Clicking on the Payment FastTab controls all fields in the Payment FastTab
That’s pretty much the whole concept – Lock, Stock, and Barrel.
“You say ‘Tomato’, I say ‘Tomato’ ” …a phrase better sung than read. No matter what label you wrap around a can of tomato soup – it’s still a can of tomato soup. In D365, buttons and headers have labels. The flexibility of having labels allows D365 to be useable in 46 different languages (including 9 types of English!). All the buttons are the same, but each has a set of language-specific labels. Custom labels can also be created through personalizations, then distributed to individuals or groups of users through saved views.
Right click on the desired button or header and select Personalize.
The label name will appear in the white field of the personalize box.
This text is editable, edits will change the label presented to the user.
These personalizations can be saved as a view (note the asterisk after “Standard view” in the last image) and the view can then be used individually or published to other users as desired.
Is This a Good Idea?
Without personalizations, label changes are a development task. A developer has to update the label file. That code has to get promoted up to the production environment. These changes then affect all system users of that language Want a label for only some users of that language? – just create a 10th version of English…then have that subset of users change their language preference. Personalizations is clearly a lighter touch for changing the name of a button.
But what is the purpose of a language? Common language facilitates communication. When I point to a can and tell you “tomato soup”, it’s only helpful if you also know it as “tomato soup” (Gazpacho…What’s that?). If sub-groups start referring to something by a new name, it can be difficult to talk about it across the whole organization – or describe to support technicians.
If Bob wants to rename the “Adjust transactions” button to “Bob’s Oh-no Button,” and have that on his own view…good news! That functionality exists.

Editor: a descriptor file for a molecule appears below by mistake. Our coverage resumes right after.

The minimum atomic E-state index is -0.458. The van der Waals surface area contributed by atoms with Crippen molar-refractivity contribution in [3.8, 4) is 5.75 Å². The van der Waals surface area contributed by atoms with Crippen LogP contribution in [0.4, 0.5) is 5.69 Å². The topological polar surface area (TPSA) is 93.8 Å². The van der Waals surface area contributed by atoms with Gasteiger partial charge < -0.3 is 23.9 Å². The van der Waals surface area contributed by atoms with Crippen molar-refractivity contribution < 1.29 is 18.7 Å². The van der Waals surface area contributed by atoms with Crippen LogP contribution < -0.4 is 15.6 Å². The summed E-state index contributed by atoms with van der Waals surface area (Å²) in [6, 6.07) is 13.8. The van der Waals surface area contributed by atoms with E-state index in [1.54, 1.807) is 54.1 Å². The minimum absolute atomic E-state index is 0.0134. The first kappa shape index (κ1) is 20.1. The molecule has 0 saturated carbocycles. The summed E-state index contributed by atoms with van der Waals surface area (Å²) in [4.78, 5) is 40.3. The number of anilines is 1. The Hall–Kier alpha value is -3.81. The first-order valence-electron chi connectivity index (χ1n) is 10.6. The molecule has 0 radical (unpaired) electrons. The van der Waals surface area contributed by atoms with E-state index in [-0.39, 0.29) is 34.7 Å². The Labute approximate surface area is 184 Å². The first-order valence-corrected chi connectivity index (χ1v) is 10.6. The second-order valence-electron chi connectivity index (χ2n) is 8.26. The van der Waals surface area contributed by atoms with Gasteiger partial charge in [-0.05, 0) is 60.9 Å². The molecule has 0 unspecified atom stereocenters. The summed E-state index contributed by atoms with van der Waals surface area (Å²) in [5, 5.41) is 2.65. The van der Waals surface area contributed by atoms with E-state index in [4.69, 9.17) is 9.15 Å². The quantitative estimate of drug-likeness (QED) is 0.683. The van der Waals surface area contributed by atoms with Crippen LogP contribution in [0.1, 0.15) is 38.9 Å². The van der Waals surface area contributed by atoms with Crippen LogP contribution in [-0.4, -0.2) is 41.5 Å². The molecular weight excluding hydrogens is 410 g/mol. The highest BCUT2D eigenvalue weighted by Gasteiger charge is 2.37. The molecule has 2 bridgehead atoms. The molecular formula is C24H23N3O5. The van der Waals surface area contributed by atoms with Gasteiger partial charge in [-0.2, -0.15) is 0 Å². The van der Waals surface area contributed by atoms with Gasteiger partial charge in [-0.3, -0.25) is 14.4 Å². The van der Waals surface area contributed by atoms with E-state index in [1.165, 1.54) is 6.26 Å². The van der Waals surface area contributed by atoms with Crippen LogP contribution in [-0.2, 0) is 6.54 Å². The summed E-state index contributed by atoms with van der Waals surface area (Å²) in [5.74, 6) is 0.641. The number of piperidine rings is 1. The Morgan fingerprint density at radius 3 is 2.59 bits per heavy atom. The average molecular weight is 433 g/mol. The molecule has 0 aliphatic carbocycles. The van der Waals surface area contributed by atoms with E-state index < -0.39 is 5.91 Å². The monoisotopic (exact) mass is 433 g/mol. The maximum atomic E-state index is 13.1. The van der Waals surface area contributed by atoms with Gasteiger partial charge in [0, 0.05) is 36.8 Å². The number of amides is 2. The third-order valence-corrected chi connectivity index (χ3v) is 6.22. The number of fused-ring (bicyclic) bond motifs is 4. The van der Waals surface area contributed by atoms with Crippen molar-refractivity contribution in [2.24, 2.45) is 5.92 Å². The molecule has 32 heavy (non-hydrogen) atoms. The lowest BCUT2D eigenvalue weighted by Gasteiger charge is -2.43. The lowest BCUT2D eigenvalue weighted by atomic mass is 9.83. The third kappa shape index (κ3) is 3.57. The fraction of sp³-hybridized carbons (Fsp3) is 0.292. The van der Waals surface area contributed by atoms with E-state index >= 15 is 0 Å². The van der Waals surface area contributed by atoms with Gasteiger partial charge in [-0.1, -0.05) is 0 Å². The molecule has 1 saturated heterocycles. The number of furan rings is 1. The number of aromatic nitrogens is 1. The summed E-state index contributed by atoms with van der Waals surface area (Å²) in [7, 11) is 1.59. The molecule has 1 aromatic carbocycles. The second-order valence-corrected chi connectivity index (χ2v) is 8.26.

Bob will have trouble describing “his” button to other members of that organization that know it as “Adjust transactions” in the standard view.
Clicking Bob’s Oh-no Button will still take Bob to the same Adjustments form (remember, this is the same button for everyone, only being viewed with a different label).
However, if accommodating a special request like this can facilitate change management, or win Bob as a champion of D365 throughout his organization, the exercise might be worthwhile.
For want of a nail the shoe was lost; For want of a shoe the horse was lost; For want of a horse the battle was lost; For the failure of battle the kingdom was lost— All for the want of a horse-shoe nail.
Little things matter. Sometimes little things matter a great deal. Adding required fields helps prevent little bits of data from being lost on the great battlefield of D365.
Personalize Required Fields
In Platform Update 10.0.12. Require has been added as an option to the personalization toolbar.
As long-time readers will remember, the personalization toolbar can be accessed through the option tab, or by pressing the Ctrl+Shift+P hotkey. Once open, the user clicks on Require, then clicks on the fields to be required, and then closes the personalization toolbar.
As Saved views, these personalizations can be published to the desired members of the organization through security roles (see Publish saved views link below in additional reading for more details).
In addition to being a no-development solution, an advantage to this approach is that different fields can be required from different users. Imagine a business process where a general projects team create new projects across the company, but project managers are expected to enter a projected start and end date for visibility once they are specifically assigned to and begin maintaining their project.
Requiring the field through a saved view makes it easy for the project team to create and update other elements of the project through a standard view, while the Project manager’s view requires these data points to be entered.
Project manager view requires project start / end dates
Error message for Project manager not entering required fields
With fields populated, happy projects are all the same.